legislators jumped at the chance to use the reports as leverage toward removing democratic control of schooling, to support the use of vouchers, and to support the creation of privately run charter schools (Copeland, 2009).
      State Governors adopt National Education Goals to guide local, state, and national school improvement efforts. States that adopt the goals were promised additional funding from the federal government (money connected to obedience).
    • S-Curve 3: 1950’s – 2000
      School Choice Movement
      1990: Politics, Markets, and American Schools published. Provides support for school choice programs as authors John Chubb and Terry Moe claim “choice, all by itself, has the capacity to bring about a transformation in public education
      1990-91: Milwaukee School District begins Parental Choice Program providing vouchers to parents who wish to send their children to private schools
      1991: Minnesota passes statewide choice program. BY 2000, 16 other states have similar programs.
      1996: Ohio allows vouchers for religious schools
      Other Notable Events/People
      1994: Proposition 187 passed in California – denies children of undocumented immigrants an education. Later found unconstitutional
      1998: California passes Proposition 227 – eliminates state’s bilingual program and requires all instruction to be done in English
      2000: Arizona passes version of English-only laws
      2004: Washington DC Voucher Program begins
    • S-Curve 4: 2000 - Present
      Free-Market/Business Model of Education dominated by thoughts of accountability, a market-system of education: privatization and the dismantling of public education
      Proponents of school choice:
      Suggest that low-income students perform better in private schools and the competition forces schools to use resources more wisely.
      Competition and the business model of educating children will only improve the quality of all schools as administrators compete for students.
      Call for the removal of control from local school boards
      Blame teacher unions for poorly run schools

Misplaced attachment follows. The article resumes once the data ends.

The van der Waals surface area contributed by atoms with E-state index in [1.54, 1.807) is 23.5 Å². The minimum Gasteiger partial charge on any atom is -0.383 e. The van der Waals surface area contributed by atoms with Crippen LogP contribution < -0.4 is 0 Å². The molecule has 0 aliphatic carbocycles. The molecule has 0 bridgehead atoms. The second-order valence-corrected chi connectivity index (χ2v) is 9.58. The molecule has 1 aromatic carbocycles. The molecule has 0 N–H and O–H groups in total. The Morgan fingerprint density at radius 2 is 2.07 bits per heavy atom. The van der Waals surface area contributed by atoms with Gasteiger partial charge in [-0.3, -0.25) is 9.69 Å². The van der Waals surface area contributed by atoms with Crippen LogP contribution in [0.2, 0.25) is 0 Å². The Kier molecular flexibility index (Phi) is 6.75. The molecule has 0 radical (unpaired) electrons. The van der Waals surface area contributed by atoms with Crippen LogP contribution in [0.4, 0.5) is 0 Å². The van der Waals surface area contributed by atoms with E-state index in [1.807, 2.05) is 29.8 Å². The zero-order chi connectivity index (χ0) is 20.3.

Call for the establishment of privately run charter schools
      Seek to remove professionalism from educators
      Support the ability to choose a school where people enrolled have the same religious background, political beliefs, and/or social background. It would seem this practice is a giant step backward and only perpetuates the stratification among the citizens living in the United States of America (Laguardia and Pearl, 2009).
    • S-Curve 4: 2000 - Present
      Opponents of school choice:
      Data from private and charter schools are deceiving. Students enrolled in those schools are not as random as the schools would have the public believe.
      Students are selected for enrollment, and even if coming from a low-income home, typically have parents who are significantly more invested in the education of their children.
      Public schools are left with the rest, unable to limit the number of special education students and unable to create policies that can remove students who do not fulfill their obligations toward the expectations of the school (Ravitch, 2010).
      Charter schools reported as dumping poor performing students prior to state assessments (Kolodner, M., and Monahan, R. 2009, July 18). Retrieved from http://www.nydailynews.com
      Education based on competition encourages cheating
    • S-Curve 5: To Be Determined
      We are at a crossroads in the United States when it comes to the education of our children.
      The citizens of the United States are certainly confronted with a choice; however this choice is much greater than that of charter, private, or public.
      Will our country abandon public schooling altogether?
      Will we base education and the future of our country on the principles of competition: a system with clear winners and losers?
      The next S-curve must focus on the true principles of democracy once envisioned by our founders; however, it must also include the elements of social equity, rigor and relevance, and the concept where people improve themselves for the betterment of the others
    • S-Curve 5: To Be Determined
      Want success? Stop making children the objects we measure our effort against and instead, make children the subject of our efforts. In order to experience success for all we cannot:
      have a quality education only for the few who are rich and privileged
      see schools as factories or businesses
      expect the market to solve our problems.
      Education is a community experience. To be successful, people need to work together for the betterment of themselves, each other, and their community. Education of all must become a universal focus.
      All people must be provided a quality education – not only those who know how to work the system.
    • School Privatization?
      Please take the time to review our research.
      We are not against the idea of public, private, or charter schools.
      We are against placing the future of our nation in the hands of big business and competition
      We are against promoting competition in the area of education – the only losers are the students.
      We support government support of innovative programs developed through the spirit of collaboration between school settings (Public, Private, and Charter)